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- by Butter1103 Sep 12, '05I am pretty new to the nursing world, but I have spoken with a lot of experienced nurses about travel nursing. I'd be very interested in your thoughts.
Is it a good idea?
What should you look for in a travel nursing company?
What kinds of questions should be asked when you contact them?
Thanks for your input.
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- Sep 13, '05 by DaytonitePlease understand that you are basically doing agency work. The difference is that the agency was able to procure a contract with the hospital to guarantee that they would give you 13 full weeks of work. Traveling nurses cost hospitals a lot of money, so they are going to get as much labor out of you as they possibly can. Don't be surprised to find that you are working in a hospital that is really short staffed or has problems retaining employees. Be someone who doesn't mind floating because the hospitals that they send you to will float you before they float one of their staff nurses. Don't be sucked in by their promises of high salaries. They will tell you when you are actually presented with the contract to sign that they start you off at a lower salary. You will have to work your way up with successive contracts. You can make a lot of extra money by working doubles and overtime, but make sure you know up front if you have to approve the overtime with the agency first. The basic formula used to be that the agency charged the hospital 1 and 1/2 times the wage they were actually paying you. Shocked? That is how these agencies make their money. Be very clear with them what you want for living quarters. The last time I did a contract with them they promised a wonderful apartment all to myself overlooking the ocean. Come time to sign the contract and the living arrangements had changed drastically and I was going to have to pay a good size chunk of a monthly rent! Make sure it goes in the contract so if they don't deliver, you can get out of the contract. Make sure they are very clear with you about where your paycheck will come from and when. Before you sign any contract, read it very carefully. I found that they would sometimes sneak things into the contract that they had not discussed with me. Make sure that there are no penalties if you decide after a couple of weeks that you want out of the assignment. I worked with several travelers who became so homesick that they had to leave and go back home.
- Sep 13, '05 by Butter1103Thanks for the input.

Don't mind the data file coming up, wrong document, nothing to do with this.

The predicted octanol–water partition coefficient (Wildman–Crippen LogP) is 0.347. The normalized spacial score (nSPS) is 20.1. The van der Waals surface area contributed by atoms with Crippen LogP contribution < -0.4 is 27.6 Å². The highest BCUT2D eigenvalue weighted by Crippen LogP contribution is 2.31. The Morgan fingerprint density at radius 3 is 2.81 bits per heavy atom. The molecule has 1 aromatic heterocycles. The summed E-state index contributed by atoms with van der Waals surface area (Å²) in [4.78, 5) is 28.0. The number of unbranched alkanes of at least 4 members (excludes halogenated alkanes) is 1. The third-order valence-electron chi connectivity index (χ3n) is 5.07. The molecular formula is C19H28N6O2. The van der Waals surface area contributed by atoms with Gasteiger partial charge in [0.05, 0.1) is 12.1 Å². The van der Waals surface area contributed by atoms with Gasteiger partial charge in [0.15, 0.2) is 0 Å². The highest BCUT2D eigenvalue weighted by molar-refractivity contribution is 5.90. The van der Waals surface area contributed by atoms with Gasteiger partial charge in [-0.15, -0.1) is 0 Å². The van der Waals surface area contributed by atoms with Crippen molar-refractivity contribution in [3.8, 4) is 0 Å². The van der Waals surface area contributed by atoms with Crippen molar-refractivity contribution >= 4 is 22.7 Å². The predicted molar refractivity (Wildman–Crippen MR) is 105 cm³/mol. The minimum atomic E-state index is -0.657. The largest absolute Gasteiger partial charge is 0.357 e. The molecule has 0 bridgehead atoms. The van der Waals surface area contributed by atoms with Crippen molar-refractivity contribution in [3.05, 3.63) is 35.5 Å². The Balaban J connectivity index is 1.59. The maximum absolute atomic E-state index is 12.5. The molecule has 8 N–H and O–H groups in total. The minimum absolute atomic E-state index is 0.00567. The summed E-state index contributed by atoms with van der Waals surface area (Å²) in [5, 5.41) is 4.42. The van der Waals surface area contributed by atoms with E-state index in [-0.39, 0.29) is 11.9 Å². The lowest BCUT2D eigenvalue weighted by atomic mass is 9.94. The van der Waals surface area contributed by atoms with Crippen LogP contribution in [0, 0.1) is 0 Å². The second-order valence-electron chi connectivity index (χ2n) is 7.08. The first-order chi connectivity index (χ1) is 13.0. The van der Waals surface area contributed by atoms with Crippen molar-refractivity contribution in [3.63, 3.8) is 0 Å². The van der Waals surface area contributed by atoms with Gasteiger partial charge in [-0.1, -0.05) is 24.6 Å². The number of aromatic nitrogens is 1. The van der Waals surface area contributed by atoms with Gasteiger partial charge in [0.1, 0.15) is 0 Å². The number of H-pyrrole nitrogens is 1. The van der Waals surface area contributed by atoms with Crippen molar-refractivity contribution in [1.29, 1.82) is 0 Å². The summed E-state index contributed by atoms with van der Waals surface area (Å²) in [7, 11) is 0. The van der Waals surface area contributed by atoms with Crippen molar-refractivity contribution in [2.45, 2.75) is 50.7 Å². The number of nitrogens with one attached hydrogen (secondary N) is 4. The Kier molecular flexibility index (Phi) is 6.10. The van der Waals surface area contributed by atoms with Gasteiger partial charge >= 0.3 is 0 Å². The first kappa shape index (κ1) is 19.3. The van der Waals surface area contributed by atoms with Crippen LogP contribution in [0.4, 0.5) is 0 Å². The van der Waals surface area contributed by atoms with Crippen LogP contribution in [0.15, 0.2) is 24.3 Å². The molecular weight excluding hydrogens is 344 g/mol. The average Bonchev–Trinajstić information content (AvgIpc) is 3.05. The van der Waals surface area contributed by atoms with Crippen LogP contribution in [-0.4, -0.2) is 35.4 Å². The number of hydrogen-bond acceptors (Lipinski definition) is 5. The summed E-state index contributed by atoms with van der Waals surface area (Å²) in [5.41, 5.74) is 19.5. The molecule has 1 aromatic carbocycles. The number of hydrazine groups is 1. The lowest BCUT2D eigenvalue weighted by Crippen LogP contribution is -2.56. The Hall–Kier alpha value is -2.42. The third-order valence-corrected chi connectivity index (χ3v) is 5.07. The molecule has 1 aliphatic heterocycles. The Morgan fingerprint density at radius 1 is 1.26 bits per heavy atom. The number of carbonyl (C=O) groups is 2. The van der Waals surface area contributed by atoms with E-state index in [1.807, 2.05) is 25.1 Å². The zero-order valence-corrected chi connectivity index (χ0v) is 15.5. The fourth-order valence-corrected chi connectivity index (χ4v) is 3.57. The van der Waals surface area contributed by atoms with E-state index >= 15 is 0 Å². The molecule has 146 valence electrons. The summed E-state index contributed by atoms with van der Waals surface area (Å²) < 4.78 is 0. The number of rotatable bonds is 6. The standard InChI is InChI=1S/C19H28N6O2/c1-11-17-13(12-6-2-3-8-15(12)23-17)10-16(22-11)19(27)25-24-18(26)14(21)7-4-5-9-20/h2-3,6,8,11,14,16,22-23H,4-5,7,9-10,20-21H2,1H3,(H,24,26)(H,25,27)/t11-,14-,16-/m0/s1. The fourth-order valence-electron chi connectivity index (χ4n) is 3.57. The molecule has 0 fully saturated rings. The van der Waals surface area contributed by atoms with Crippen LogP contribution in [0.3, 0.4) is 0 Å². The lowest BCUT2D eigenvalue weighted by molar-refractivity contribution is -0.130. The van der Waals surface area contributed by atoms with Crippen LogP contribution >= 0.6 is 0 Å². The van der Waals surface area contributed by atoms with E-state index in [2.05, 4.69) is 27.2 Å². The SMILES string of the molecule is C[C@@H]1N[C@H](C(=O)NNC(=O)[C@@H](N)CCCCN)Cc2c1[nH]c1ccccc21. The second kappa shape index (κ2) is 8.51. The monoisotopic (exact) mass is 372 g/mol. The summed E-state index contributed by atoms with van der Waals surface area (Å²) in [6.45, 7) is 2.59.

It sounds like the most important thing is to make sure that it's a reputable business and to make sure the contract protects the nurse.
I'll have to make sure I read everything carefully.
- Sep 13, '05 by floridanurse2bIf they are that sneaky with contracts, I would suggest treating it like any other contract - not only read it yourself, but get a lawyer to read it. The little bit of money up front could save you a fortune and tons of stress later on down the line.
- Sep 13, '05 by suzanne4If you are new to nursing, then this isn't for you. You need to have at least one year of current experience. Please check out the travel nurse forum....
- Sep 14, '05 by DixieleeQuote from floridanurse2bIf you have to worry about your company sneaking things into the contract and not being honest with you, then you are with the wrong company. There are reputable companies out there, but you do have to be careful. Read the travel forum on this site as well as delphiforums and you will quickly see which companies to avoid and which ones you can feel more comfortable with.If they are that sneaky with contracts, I would suggest treating it like any other contract - not only read it yourself, but get a lawyer to read it. The little bit of money up front could save you a fortune and tons of stress later on down the line.
Same with housing. Some companies give private housing, some do not. Some give quality housing, some scrimp on it and furnishings. You will find a match, you just have to do your homework up front.
- Sep 14, '05 by DaytoniteQuote from DixieleeThe problem was I didn't find this out until the contract was presented to me to read and sign. This was after all the talking and negotiating. It was very disheartening.If you have to worry about your company sneaking things into the contract and not being honest with you, then you are with the wrong company. There are reputable companies out there, but you do have to be careful.
As suzanne4 said in her post, you really need to have at least a year's current experience before considering travel nursing. You will only be given a few days of orientation at most and that will be to aquaint you with hospital policy. They will expect that you know the procedures.
If you don't like floating and feel dumped on because your patient work load seems heavy think really hard before getting into travel nursing. If you are going to work med/surg areas you are most likely going to be float staff.